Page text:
[CR]Faliberto Esposito bike


Example: Framebuilders:Mario Confente

Date: Wed, 20 Jun 2007 08:12:36 -0700 (PDT)
From: Tom Dalton <tom_s_dalton@yahoo.com>
To: jtperry1@sbcglobal.net, TheMaaslands@comcast.net, Classic Rendezvous <classicrendezvous@bikelist.org>
Subject: [CR]Faliberto Esposito bike

John Pergolizzi wrote:

Steven and all, WOW! That's what I've got to say. After seeing this bike in person during sensory overload weekend at Cirque and now getting a chance to give her a second once over, I've got to say that this bike is MAGNIFICENT!

If Sig.Esposito was to be able to be convinced to once again build a bike like this, one of such incredible detail, I'm sure he would find a ready market her in the U.S. Perhaps demand would even surpass that of some "recreation" bikes; those made to satisfy the whims and fantasies of the buying public. Price wise, I could see a savvy connoisseur paying ten grand or more for this kind of old world workmanship. Man, if it could only be built today! What an incredible effort.

http://www.wooljersey.com/gallery/maasland/Esposito/

John T.Pergolizzi La Jolla, Ca.

I think this is a very interesting and well-made bike, but I can't quite share John's level of excitement. While I agree that there is a market for bikes like this, I can't quite imagine anyone paying $10k, particularly if they seek old world workmanship. To me, this looks like a very nicely executed late 80's or early 90's Italian race bike, built entirely with microcast parts. Sure, there is a lot of interesting engraving in the lugs, and on the dropouts, but is that really fine handwork? I thought that details like that could be farmed out to any pantographing outfit. There are some unusual design details, such as the round blades and the use of 1010's where you'd expect 1010B's, but these details are only odd, not necessarily desireable (or undesireable).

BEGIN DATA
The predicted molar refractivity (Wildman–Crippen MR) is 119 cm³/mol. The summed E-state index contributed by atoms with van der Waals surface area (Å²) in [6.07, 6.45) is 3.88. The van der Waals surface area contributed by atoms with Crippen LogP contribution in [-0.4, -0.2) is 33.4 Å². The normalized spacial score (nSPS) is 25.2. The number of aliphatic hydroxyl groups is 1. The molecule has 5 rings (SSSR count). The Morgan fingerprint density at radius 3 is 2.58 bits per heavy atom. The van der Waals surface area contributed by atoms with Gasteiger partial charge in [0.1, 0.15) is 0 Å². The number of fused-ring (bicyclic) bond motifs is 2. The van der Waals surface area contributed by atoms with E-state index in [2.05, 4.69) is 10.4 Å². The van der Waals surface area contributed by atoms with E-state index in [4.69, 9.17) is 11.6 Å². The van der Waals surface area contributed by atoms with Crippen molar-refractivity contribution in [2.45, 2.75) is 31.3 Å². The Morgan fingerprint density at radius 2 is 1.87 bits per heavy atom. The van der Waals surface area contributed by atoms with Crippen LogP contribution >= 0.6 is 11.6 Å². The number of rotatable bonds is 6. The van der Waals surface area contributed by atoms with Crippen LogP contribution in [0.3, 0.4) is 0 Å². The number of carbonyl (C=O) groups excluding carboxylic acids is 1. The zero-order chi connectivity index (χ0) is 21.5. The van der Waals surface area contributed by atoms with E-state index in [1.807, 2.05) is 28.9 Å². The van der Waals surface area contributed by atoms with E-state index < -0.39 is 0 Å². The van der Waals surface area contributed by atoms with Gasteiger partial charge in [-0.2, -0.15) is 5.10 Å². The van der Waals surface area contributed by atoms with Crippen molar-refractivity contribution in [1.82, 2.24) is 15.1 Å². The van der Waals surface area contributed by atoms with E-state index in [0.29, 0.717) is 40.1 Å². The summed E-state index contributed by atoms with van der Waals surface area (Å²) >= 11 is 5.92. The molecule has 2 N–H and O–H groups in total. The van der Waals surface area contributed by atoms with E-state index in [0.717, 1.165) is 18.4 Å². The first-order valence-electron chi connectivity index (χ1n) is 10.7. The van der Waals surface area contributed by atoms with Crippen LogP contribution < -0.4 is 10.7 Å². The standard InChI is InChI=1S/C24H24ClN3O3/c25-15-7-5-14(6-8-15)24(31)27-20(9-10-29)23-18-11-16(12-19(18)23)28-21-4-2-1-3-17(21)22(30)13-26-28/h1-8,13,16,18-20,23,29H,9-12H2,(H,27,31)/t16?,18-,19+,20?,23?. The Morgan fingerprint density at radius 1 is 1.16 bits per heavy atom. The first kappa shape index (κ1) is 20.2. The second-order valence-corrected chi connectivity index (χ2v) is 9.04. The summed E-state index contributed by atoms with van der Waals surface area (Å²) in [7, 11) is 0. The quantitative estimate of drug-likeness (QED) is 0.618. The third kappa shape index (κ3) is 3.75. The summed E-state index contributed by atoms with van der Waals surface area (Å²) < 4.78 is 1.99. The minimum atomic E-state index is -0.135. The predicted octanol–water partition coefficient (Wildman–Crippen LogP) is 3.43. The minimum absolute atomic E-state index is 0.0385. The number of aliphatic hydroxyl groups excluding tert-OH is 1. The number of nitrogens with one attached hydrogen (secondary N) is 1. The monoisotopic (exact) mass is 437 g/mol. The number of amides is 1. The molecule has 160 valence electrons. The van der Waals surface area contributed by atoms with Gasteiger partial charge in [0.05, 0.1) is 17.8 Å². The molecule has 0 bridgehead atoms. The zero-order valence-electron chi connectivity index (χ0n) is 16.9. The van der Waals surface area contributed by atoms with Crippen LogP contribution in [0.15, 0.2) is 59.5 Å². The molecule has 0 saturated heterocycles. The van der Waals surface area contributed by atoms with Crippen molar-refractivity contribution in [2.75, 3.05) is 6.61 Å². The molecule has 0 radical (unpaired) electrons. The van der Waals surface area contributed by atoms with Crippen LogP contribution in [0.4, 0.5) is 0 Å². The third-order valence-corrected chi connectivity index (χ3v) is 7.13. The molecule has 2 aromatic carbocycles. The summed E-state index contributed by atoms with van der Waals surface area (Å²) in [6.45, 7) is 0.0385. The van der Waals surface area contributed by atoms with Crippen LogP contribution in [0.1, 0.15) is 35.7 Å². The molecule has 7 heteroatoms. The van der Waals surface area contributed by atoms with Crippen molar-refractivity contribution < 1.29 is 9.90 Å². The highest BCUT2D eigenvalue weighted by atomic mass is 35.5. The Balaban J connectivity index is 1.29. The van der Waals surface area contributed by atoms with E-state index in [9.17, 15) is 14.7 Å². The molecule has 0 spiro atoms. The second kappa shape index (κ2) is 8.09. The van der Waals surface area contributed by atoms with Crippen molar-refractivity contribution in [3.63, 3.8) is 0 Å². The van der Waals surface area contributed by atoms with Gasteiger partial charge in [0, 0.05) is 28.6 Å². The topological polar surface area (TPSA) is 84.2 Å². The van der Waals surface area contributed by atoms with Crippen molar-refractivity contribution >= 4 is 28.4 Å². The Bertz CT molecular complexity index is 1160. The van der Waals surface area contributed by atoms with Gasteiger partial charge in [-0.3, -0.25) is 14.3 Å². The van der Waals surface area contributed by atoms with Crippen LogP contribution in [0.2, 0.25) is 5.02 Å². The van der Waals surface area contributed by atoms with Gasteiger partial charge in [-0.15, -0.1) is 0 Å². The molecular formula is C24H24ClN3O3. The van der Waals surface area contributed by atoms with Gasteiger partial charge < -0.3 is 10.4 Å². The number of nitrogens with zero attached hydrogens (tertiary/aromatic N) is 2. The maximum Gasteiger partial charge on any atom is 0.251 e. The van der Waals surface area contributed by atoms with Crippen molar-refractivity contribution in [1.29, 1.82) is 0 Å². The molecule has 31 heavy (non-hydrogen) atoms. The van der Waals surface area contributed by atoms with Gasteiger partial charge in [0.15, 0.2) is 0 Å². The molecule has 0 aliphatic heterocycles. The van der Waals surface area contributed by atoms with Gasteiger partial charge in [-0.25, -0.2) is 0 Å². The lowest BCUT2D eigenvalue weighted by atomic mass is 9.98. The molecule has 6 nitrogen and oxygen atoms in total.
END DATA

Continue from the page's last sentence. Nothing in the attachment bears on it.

A lot of the attraction of this bike rests on the componentry, with all the panto work and lightening mods. While the modified parts are really neat, I'd have preferred that they not come from such a broad range of vintages. I see everything from the very rare first-gen SL pedals (1971?) to the last version of the SR post (1985), a late 80's Regina chain, 70's rims, far newer tires... If you set aside the issues of vintage, and assume that the goal was to make a really light bike while still using Campy parts, I'm left wishing that it had SR pedals and rear der (the alloy mounting bolt on the modified NR rear is cool, but it begs for a ti or aluminum pulley cage bolt). The nutted front brake caliper just seems wrong. I'm not trying to be a jerk, and I think it's a really neat bike, but it seems like there was a lot of attention lavished on the parts, but a few things slipped past. Of course, not everyone has sets of SR pedals just laying around, but this bike seems to have enjoyed all sorts of love and attention, and the few things that are not quite right just stand out all the more.

Finally, what's the story with those brake pads? They appear to be marked "Super Record" rather than the standard "Campagnolo." Anybody?

Tom Dalton Bethlehem, PA, USA

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